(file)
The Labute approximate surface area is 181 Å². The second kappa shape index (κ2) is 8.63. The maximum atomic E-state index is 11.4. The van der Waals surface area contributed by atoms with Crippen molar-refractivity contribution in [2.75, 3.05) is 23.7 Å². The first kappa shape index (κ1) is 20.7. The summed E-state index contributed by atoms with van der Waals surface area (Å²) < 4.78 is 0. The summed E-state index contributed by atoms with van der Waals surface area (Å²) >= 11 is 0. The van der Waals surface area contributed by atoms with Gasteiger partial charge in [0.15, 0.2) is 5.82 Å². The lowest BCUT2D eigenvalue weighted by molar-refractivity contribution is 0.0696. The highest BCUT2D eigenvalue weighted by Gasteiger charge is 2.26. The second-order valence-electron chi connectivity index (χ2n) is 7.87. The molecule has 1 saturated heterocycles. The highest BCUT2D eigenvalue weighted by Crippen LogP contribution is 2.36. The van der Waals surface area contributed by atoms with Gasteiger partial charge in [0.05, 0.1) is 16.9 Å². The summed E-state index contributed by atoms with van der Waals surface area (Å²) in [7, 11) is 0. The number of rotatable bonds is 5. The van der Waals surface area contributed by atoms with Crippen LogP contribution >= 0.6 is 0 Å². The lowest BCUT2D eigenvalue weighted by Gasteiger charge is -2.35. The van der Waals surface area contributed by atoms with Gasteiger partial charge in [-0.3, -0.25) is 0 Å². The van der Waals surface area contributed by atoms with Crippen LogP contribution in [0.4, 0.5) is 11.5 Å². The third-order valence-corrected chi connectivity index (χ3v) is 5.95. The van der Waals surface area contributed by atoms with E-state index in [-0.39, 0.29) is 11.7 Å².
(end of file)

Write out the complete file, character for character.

The Labute approximate surface area is 181 Å². The second kappa shape index (κ2) is 8.63. The maximum atomic E-state index is 11.4. The van der Waals surface area contributed by atoms with Crippen molar-refractivity contribution in [2.75, 3.05) is 23.7 Å². The first kappa shape index (κ1) is 20.7. The summed E-state index contributed by atoms with van der Waals surface area (Å²) < 4.78 is 0. The summed E-state index contributed by atoms with van der Waals surface area (Å²) >= 11 is 0. The van der Waals surface area contributed by atoms with Gasteiger partial charge in [0.15, 0.2) is 5.82 Å². The lowest BCUT2D eigenvalue weighted by molar-refractivity contribution is 0.0696. The highest BCUT2D eigenvalue weighted by Gasteiger charge is 2.26. The second-order valence-electron chi connectivity index (χ2n) is 7.87. The molecule has 1 saturated heterocycles. The highest BCUT2D eigenvalue weighted by Crippen LogP contribution is 2.36. The van der Waals surface area contributed by atoms with Gasteiger partial charge in [0.05, 0.1) is 16.9 Å². The summed E-state index contributed by atoms with van der Waals surface area (Å²) in [7, 11) is 0. The number of rotatable bonds is 5. The van der Waals surface area contributed by atoms with Crippen LogP contribution >= 0.6 is 0 Å². The lowest BCUT2D eigenvalue weighted by Gasteiger charge is -2.35. The van der Waals surface area contributed by atoms with Gasteiger partial charge in [-0.3, -0.25) is 0 Å². The van der Waals surface area contributed by atoms with Crippen LogP contribution in [0.4, 0.5) is 11.5 Å². The third-order valence-corrected chi connectivity index (χ3v) is 5.95. The van der Waals surface area contributed by atoms with E-state index in [-0.39, 0.29) is 11.7 Å².